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Kyle Ewalt

Kyle Ewalt

Musical composer and office manager, Lippincott

Kyle Ewalt Sings the Praises of Art and Business

The musical composer and office manager at Lippincott explains how he balances his creative accomplishments with a successful corporate career.

by Jen Swetzoff

California-born Kyle Ewalt moved to New York City in 2004 to pursue his passion for singing and songwriting. He never expected he would also spend more than a decade working in the consulting industry. But over the past 12 years, Kyle has proven himself a smart, savvy, and charismatic businessperson, climbing the corporate ladder to his current role as the office, administrative, and events manager for Lippincott, one of the world’s leading creative consultancies. During that same short time period, he has also written Top 40 dance/electronica hits with his band Kyven; original pieces for the jazz group Syncopation; musicals such as The Lucky Ones, Pumped, and Bromance: The Dudesical with his writing partner Michael Ian Walker; and most recently an Argentinean ballet score.

Kyle grew up in a musical family: His father was a guitarist in a band with Dan Fogelberg, and his mother was a flautist and singer. From a young age, he sang at his church and in the choir at his public school. In just three years, he graduated with a bachelor’s degree in music business from Berklee College of Music, where he studied songwriting and vocal styles with Cheryl Bentyne of the Manhattan Transfer. One summer, he formed a vocal jazz band with three other students and went on tour in Japan. Another summer, he interned at Columbia Records in Santa Monica. “I gained valuable insights by working with the marketing managers for Bette Midler, Barbra Streisand, and John Mayer,” he said. “But my experience there made it very clear to me that I wanted to pursue my own artistic career.”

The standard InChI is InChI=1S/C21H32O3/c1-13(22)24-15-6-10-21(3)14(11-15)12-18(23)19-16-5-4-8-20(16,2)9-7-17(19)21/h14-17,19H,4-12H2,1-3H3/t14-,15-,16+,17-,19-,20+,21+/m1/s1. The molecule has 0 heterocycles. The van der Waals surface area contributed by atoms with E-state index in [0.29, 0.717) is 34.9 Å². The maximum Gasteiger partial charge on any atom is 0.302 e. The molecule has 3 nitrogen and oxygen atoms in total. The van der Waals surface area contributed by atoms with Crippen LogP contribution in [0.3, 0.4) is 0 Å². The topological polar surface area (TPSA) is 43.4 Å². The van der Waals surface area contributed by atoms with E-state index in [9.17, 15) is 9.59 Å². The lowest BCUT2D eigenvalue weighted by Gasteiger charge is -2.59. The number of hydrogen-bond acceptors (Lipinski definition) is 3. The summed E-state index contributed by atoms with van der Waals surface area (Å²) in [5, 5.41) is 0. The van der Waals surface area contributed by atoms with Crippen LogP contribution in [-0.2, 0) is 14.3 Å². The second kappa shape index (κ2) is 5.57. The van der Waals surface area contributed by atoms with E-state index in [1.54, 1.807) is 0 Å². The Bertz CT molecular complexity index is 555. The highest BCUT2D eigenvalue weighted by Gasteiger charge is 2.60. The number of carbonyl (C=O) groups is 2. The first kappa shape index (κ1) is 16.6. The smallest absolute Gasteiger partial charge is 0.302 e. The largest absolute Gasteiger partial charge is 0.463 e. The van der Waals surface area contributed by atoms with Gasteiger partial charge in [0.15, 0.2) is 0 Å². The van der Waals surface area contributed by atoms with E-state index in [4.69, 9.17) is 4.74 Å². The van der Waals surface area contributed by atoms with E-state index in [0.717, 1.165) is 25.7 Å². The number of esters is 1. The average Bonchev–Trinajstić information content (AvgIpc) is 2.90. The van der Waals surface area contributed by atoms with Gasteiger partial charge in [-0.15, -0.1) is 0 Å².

To do that, he needed to pay his bills, landing his first day job through a temp agency that placed him as an assistant at Katzenbach Partners, which Strategy& (then Booz & Company) acquired in 2009. Over time, he took on more responsibilities, ultimately becoming the office and administrative services manager for Strategy&’s New York headquarters before moving on to his current leadership role at Lippincott.

At ease using both sides of his brain, Kyle finds inspiration inside and outside the office. During a recent conversation with Strategy&, he discussed the importance of common ground, humility, and asking for what you want.

As a successful manager and musician, how do you do it all?
It’s hard. Sometimes, I wish I could bend time. But Booz & Company always supported my creative projects, and I’m so grateful to the firm for that. When I started working at Katzenbach, I only had the nights and weekends for art. Then, when we joined Booz & Company in 2009, I transitioned to a part-time role, working at 60 percent, which took advantage of my strengths: championing the corporate culture, advocating for administrative assistants, planning events, and managing office services. Outside business hours, I doubled down on music. I recorded two albums with producer Steven Shewbrooks, and I completed two commissions for the producers of Broadway-style musicals with Michael Ian Walker, who I’d met at Katzenbach Partners and who occasionally worked for the Katzenbach Center at Booz.

Several years later, during the time we started to integrate with PwC, I raised my hand to assist with some global initiatives. I led international conference calls with office managers from Kuala Lumpur and Dubai, for example, to share experiences, concerns, and success stories. I also worked on coordinating events and organizing our Day One experience for the merger. The opportunity to work with partners during that time was incredible, and I still consider many of my colleagues from Strategy& and PwC’s advisory practice to be close friends.